• Looks like I missed Guncraft as having launched.

      I agree that there is no safety net when it comes to Kickstarters, but a lot of backers don’t think that – they think they either get a game or get their money back (or have the right to sue the developer for their money back). Part of the point of this analysis was to provide some numbers around the risk of getting a result from projects where funding had been crowdsourced. Kickstarter got a lot of hype in video game circles for all the good things it would lead to – I wanted to know some numbers around these positives being delivered.

      • Fair enough- and it is good to look at the numbers, and shine a light on this nebulous part of the process, i.e. going from funded to released.

        Personally, if I was compiling the list, I would look at the number of projects in early access also. One of the difficulties that I’ve run into in my support of different projects is the process of the alpha/beta. Since the genesis of early access, that pain has become a lot less. Of course, the level of polish of early access is all over the board. But that’s a bit different. But there is a definite difference in my mind between a project that has very little measureable forward progress, and a project that is in active development- it’s just taking longer than thought to smooth the edges. Many of those that are in early development are in what the industry has of late considered release state, which is sad.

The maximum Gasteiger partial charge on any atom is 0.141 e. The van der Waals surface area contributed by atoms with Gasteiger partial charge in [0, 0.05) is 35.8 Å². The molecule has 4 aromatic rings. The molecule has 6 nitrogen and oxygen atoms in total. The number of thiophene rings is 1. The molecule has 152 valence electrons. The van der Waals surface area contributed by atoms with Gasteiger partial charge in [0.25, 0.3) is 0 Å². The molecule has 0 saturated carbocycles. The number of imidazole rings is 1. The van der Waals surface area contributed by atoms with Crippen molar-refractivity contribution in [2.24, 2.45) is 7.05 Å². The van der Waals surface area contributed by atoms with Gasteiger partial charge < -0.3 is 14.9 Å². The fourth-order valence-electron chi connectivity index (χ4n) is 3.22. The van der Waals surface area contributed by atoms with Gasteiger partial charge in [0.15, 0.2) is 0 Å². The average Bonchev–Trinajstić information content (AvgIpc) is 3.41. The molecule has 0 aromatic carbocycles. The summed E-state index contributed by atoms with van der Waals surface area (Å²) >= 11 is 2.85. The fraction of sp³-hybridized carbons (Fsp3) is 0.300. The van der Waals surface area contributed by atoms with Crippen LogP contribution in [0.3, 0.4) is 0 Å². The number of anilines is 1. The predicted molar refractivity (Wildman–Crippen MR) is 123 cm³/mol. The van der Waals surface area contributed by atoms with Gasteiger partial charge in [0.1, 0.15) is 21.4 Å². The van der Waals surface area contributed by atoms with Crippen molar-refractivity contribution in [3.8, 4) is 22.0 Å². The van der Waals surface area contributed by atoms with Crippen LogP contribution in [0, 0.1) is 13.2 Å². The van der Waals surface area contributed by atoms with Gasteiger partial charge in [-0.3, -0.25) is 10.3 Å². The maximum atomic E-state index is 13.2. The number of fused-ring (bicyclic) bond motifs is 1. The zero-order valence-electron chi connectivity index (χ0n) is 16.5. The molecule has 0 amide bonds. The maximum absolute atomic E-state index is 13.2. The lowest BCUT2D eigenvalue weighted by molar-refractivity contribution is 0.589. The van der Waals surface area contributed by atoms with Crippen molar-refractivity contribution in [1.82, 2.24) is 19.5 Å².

• In retrospect, not having included a distinct alpha / beta / Early Access client released to backers classification was an oversight. If I do this again, I’d definitely include that development shadowlands as something separate.

Leave a Reply

Fill in your details below or click an icon to log in: Logo

You are commenting using your account. Log Out /  Change )

Facebook photo

You are commenting using your Facebook account. Log Out /  Change )

Connecting to %s